8. ^ New Jersey.com: "Newark archbishop questions plan for Seton Hall University gay marriage class" May 1, 2010
  9. ^ Cardinal Newman Society: "Archbishop of Newark Criticizes Same-Sex ‘Marriage’ Course at Seton Hall" April 30, 2010
  10. ^ Egerton, Brooke; Reese Dunklin. "Special Reports: Catholic Bishops and Sex Abuse". Dallas Morning News. Archived from the original on February 18, 2004. Retrieved November 26, 2008. 
  11. ^ Sexual abuse scandal in the Catholic diocese of Peoria
  12. ^ "Fugee Police Statement". Documentcloud.org. Retrieved 2014-04-06. 
  13. ^ M. Kathleen Kelly/For The Star-Ledger (2009-10-16). "Archdiocese removes priest from hospital in Newark after learning of molestation history". NJ.com. Retrieved 2014-04-06. 
  14. ^ "Rev. Michael Fugee Scandal: 3 More Resign In Controversy Around Accused Priest". Huffingtonpost.com. 2013-05-06. Retrieved 2014-04-06. 
  15. ^ "Spared prison, the Rev. Michael Fugee faces loss of his priesthood, lifetime of restrictions". NJ.com. 2013-11-09. Retrieved 2014-04-06. 
  16. ^ http://www.nj.com/news/index.ssf/2013/05/newark_archbishop_monmouth_cou.html
  17. ^ HRH Prince Victor Emmanuel of Savoy Honors Archbishop John L. Myers of the Archdiocese of Newark, New Jersey – Press Release Distribution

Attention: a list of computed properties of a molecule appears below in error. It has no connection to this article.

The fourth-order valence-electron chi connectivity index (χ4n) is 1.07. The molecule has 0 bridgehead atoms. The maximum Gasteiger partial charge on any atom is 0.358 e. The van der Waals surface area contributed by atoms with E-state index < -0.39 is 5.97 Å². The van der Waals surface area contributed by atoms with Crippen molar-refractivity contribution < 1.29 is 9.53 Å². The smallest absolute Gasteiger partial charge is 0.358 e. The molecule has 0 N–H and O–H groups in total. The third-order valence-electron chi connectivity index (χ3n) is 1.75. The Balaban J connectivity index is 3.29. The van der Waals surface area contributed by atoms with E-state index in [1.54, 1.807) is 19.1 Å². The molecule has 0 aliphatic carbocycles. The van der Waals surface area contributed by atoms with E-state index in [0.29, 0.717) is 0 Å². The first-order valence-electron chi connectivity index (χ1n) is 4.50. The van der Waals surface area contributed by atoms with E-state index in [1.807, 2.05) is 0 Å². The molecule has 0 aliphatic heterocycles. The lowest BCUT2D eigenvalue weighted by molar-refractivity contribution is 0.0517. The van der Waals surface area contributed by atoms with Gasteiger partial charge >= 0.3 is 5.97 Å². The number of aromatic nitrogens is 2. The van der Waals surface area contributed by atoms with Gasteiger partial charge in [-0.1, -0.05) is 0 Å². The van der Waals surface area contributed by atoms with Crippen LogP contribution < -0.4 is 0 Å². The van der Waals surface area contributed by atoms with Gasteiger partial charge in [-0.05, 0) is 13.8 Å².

18. ^ A Church So Poor It Has to Close Schools, Yet So Rich It Can Build a Palace, by MIchael Powell, 19 February 2014, New York Times
  19. ^ Mueller, Mark. "Newark archbishop's future retirement home undergoing a $500K addition". The Star Ledger. Retrieved 20 February 2014. 
  20. ^ a b "Newark archbishop turning luxury home into a mansion for $500G: report". NY Daily News. 2014-02-22. Retrieved 2014-04-06. 
  21. ^ "Newark archbishop turning luxury home into a mansion for $500G: report". NY Daily News. 2014-02-22. Retrieved 2014-04-06. 
  22. ^ a b http://www.nytimes.com/2014/02/20/nyregion/a-church-so-poor-it-has-to-close-schools-yet-so-rich-it-can-build-a-palace.html?_r=0
  23. ^ http://www.nytimes.com/2014/02/20/nyregion/a-church-so-poor-it-has-to-close-schools-yet-so-rich-it-can-build-a-palace.html?_r=0
  24. ^ A Church So Poor It Has to Close Schools, Yet So Rich It Can Build a Palace
  25. ^ Newark archibishop's retirement home expansion builds up frustration
  26. ^ "Newark Archbishop's pricey retirement home spurs backlash as parishioners withhold donations". NJ.com. 2014-03-02. Retrieved 2014-04-06. 
  27. ^ a b Newark's Archbishop Under Fire for Making Lavish $500K Addition to $800K Retirement Home Despite Pope Wanting 'Poor Church'
  28. ^ Newark Archbishop John J. Myers' Luxury Addition Angers Catholic Parishioners
  29. ^ Newark Archbishop's pricey retirement home spurs backlash as parishioners withhold donations
  30. ^ Editorial: N.J. archbishop's retirement home an assault on parishioners' goodwill
  31. ^ http://www.nj.com/news/index.ssf/2014/04/angry_about_archbishops_pricey_retirement_home_parishioners_to_deliver_17000_signatures_sunday.html#incart_m-rpt-1
Catholic Church titles
Preceded by
Theodore Edgar McCarrick
Archbishop Of Newark
2001–present
Incumbent
Ecclesiastical Superior of Turks and Caicos
2001–present
Preceded by
Edward William O'Rourke
Bishop of Peoria
1990–2001
Succeeded by
Daniel Robert Jenky, C.S.C.